Fine-quality rubies are among the most expensive gemstones on the market, with record prices per carat exceeding $1,000,000. The downside is that rubies are exposed to more treatments than any other gemstone.
Where Can I Sell Ruby?
There are a few popular ways to sell your ruby if you’re interested in doing so:
- The use of websites such as eBay and Craigslist to sell your ruby can be a convenient way to do so from the comfort of your own home. However, many of these websites charge exorbitant fees, and it can be pretty tricky to price your goods competitively if you do not have the necessary experience. Furthermore, selling in this manner can take a long time without the assurance of a successful transaction.
- Auction House: Auction houses are often well-versed in the sale of gemstones such as rubies, but they typically charge expensive fees, the sale can take a long time, and there is no assurance that the stone will be sold in the end. If your reserve is set too low, your item may be purchased at a discount.
- Pawn Shop: While a pawn shop can be a rapid and easy option to sell your ruby for a profit, the operators of pawn shops are unlikely to be informed about rubies and the ruby market in general. Pawning shops frequently sell your ruby to an unrelated bidder to make quick money—profits that you would have been entitled to keep if you hadn’t pawned the stone in the first place.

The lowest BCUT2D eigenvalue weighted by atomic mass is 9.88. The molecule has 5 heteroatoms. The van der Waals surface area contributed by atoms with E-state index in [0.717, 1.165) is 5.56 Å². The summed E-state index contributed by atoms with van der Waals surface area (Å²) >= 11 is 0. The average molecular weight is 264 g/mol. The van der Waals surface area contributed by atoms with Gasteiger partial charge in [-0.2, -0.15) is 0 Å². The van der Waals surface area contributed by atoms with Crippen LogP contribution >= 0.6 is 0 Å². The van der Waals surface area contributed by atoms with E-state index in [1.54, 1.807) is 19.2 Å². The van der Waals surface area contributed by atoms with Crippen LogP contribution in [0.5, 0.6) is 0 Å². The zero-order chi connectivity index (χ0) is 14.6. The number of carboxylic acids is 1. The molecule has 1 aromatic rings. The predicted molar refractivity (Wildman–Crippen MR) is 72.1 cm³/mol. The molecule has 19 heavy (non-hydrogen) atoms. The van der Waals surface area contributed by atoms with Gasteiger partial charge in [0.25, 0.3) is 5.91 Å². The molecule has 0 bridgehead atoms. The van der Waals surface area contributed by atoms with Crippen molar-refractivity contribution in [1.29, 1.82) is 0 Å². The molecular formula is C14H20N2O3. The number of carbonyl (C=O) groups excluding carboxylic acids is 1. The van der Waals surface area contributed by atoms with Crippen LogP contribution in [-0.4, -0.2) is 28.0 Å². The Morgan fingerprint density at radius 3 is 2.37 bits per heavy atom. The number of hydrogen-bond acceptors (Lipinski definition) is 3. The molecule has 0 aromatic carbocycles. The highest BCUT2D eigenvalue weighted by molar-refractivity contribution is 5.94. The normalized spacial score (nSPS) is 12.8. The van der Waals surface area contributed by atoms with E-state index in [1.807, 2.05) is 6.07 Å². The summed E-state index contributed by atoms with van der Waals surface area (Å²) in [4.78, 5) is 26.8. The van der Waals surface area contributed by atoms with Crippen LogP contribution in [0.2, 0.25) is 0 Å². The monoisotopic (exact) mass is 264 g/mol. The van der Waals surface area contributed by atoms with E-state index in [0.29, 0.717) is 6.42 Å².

- Buyers specializing in online purchases – Online expert buyers such as WP Diamonds provide a quick and simple process for selling your designer ruby jewelry online. Some services take as little as 24 hours to complete. We have the experience and skills to precisely estimate your designer ruby jewelry and the financial resources to provide you with a competitive pricing structure.
Rubies are the most expensive colored gemstone, except for sapphires and emeralds. Some fine-quality rubies consistently set new auction-record prices at auction. Several factors determine the price of a ruby, none of which are absolute. However, slight changes in hue can significantly raise the value of a ruby. If you’re seeking a gemstone with excellent quality and good transparency, a top-grade red ruby will be devoid of inclusions that can be seen with the naked eye.